Charity’s volunteers pick 27,000 wet wipes out of the Thames at Battersea


Environmental charity Thames21 has found 27,400 wet wipes on just one site of the river Thames this week.

Just under 80 volunteer citizen scientists led by the charity carried out the latest in a series of detailed assessments of the extent of the problem at two Big Wet Wipe Counts at Battersea Bridge on Wednesday and Thursday mornings (September 22 and 23).

Thames21 has been documenting the types of plastic litter washed up on foreshores along London’s iconic river over the past six years.

Wet wipes are by far the most common item of litter found within the charity’s Thames River Watch project data. They appear at a handful of hotspots where the water moves slower round the bends, whereas, on most foreshores, light plastic such as food wrappers, bottles and cotton buds are typical finds.

Wipes, most of which contain plastic, bind with natural sediment to create large visible mounds, literally changing the shape of the foreshore. There are also concerns that, as they break down, they create micro-filaments of plastic and are entering the wildlife food chain.

In just under five years, one mound grew by 1.4m in height and covered the area of two tennis courts, data shows.

In four previous events where wet wipes were counted individually, Thames21 volunteers picked out 56,000 wet wipes.

The charity’s efforts to investigate the issue came after first noticing six years ago that mysterious mounds were appearing at sites including Battersea, Hammersmith and Barnes.

At these hotspots, wet wipes are found in densities of between 50 and 200 per square metre. However, recent surveys by Thames21 suggest the issue is more widespread, with other sites apart from known hotspots needing further investigation.

Every time it rains, wet wipes enter the river through sewage overflows, as a consequence of London’s lack of capacity in the sewage system. Wet wipes enter the sewers after being flushed down toilets.

AJ McConville, Thames21’s Thames River Watch project co-ordinator, said: “It’s clear by the size of the mounds and the widespread nature of the wet wipes on the riverbed that this problem is not going away any time soon.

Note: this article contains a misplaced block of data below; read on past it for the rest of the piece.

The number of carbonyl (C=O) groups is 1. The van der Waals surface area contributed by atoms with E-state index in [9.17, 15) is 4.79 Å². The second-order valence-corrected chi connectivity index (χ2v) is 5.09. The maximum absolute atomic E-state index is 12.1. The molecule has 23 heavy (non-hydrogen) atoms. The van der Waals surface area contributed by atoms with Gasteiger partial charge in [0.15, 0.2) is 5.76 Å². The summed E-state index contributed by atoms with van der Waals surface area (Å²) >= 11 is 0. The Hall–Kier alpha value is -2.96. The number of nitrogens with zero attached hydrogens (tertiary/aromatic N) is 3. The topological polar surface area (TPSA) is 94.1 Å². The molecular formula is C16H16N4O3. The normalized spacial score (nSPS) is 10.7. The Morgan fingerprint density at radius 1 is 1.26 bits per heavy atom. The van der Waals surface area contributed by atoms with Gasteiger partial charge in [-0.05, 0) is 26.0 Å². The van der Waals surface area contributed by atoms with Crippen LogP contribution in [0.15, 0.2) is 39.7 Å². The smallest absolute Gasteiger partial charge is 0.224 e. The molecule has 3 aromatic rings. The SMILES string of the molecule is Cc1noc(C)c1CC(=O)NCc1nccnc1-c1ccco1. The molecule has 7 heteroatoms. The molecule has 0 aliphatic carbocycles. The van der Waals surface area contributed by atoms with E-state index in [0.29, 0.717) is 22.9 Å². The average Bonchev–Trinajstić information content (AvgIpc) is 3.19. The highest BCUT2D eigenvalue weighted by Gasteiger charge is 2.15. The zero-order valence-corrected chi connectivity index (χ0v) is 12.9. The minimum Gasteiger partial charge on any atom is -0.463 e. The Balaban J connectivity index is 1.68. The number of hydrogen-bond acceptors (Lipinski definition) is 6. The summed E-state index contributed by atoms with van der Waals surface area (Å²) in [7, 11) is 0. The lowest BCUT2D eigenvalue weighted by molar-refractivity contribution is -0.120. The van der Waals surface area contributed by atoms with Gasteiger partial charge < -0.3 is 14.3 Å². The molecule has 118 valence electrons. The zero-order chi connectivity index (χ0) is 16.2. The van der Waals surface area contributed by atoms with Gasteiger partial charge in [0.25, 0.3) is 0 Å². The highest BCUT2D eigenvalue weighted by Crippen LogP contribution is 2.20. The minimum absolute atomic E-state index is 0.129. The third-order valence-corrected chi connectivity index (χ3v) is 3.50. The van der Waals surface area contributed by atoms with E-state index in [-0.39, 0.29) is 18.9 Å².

“Most people wouldn’t even notice the problem as they walk along the tow path. However, this is a huge issue badly affecting London’s much treasured river and it needs to be urgently addressed.

“Many wet wipes contain plastic and they shouldn’t be flushed down the toilet. We want people to remember Bin Don’t Flush – only pee, paper and poo should go down the loo.”

The event was sponsored by Simple, many of whose wipes are either biodegradable – disintegrating within 42 days – or carry labelling on the front instructing customers not to flush them.

Magali Giupponi, Global Brand Director on Simple, said: “We are the UK leader in skincare and are committed to being kind not only to skin, but also to the planet. All our bottles are already made of 100% recycled plastic, and most of our wipes are now fully biodegradable and compostable. But still, they should never be disposed of in the loo, but instead composted or disposed of in the regular bin.

“Our commitment at Simple is to make clean and sustainable living easy and accessible for everyone. We are delighted to partner with Thames21 to bring awareness to the issue of plastic waste and wet wipes in our natural ecosystems.”

Would you like to get involved in assessing the types and extent of the litter problem – from wet wipes to plastic bottles and food wrappers?

Londoners can train as citizen scientists with Thames21 to help define the extent of the litter problem by registering to train with the Thames River Watch project, or for more information email